Egypt's new rate cuts are on the right track: Head of Egyptian Businessmen’s Association

Doaa A.Moneim , Saturday 24 Aug 2019

The chairman of the Egyptian Businessmen’s Association, Ali Eisa, said that Egypt’s new interest rates cuts are a logical response to the variables that the domestic and global market are seeing.

All business executives were calling for a rate cut, he said in an exclusive interview with Ahram Online, as interest rates had begun to rise in the wake of the implementation of Egypt’s economic reform program in late 2016, and the business market’s performance has slowed.

“The biggest beneficiary of taking this action is the public treasury. Every cut of 1 percent is saving about EGP 60 billion per year in favour of public treasury, as the government is the biggest borrower from the banking system in the market. Moreover, decreasing interest rates will decrease the budget deficit, thus saving more allocations for education, healthcare and services,” Eisa said.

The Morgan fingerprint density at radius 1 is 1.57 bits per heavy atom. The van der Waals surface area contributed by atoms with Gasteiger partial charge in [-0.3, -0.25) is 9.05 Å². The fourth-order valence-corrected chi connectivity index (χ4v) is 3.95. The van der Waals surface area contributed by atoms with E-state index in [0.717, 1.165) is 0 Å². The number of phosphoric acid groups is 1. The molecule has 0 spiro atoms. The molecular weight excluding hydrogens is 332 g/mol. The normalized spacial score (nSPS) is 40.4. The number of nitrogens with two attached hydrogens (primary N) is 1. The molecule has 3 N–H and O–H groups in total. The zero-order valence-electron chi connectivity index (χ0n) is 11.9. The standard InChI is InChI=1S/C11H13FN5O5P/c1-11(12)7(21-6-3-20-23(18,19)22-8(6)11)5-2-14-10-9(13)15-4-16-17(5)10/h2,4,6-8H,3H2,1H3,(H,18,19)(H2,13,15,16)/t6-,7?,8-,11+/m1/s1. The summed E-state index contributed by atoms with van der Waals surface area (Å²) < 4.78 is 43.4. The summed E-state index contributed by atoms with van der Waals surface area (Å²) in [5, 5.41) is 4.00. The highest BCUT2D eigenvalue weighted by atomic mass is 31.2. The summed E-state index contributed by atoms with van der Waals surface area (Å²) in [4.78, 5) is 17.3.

The Central Bank of Egypt (CBE) had pushed the interest rates up by 700 bps, or 7 percent, since 2016, with the implementation of the economic reform program, according to Eisa, and has decreased rates twice.

But the market really needs these rates to be as they were before the floating of the Egyptian pound when they were at 9 percent to counterbalance the inflation rate, which dropped recently to 8.7 percent.

“If the CBE will not cut interest rates to this extent, 2 percent difference between the two rates is reasonable for the market to escalate financial, industrial, and venture performance,” he said.

He also said that the CBE is doing its part for more flexible financial procedures towards an easy-cycle economy, but attracting investments and boosting production need more. It needs to eliminate state bureaucracy and adopt easier policies for investors and business executives, he said.

“The legislative arsenal that controls investment and doing business is good… but, on the ground, the investor is challenged by many obstacles that should be dealt with,” Eisa said.    


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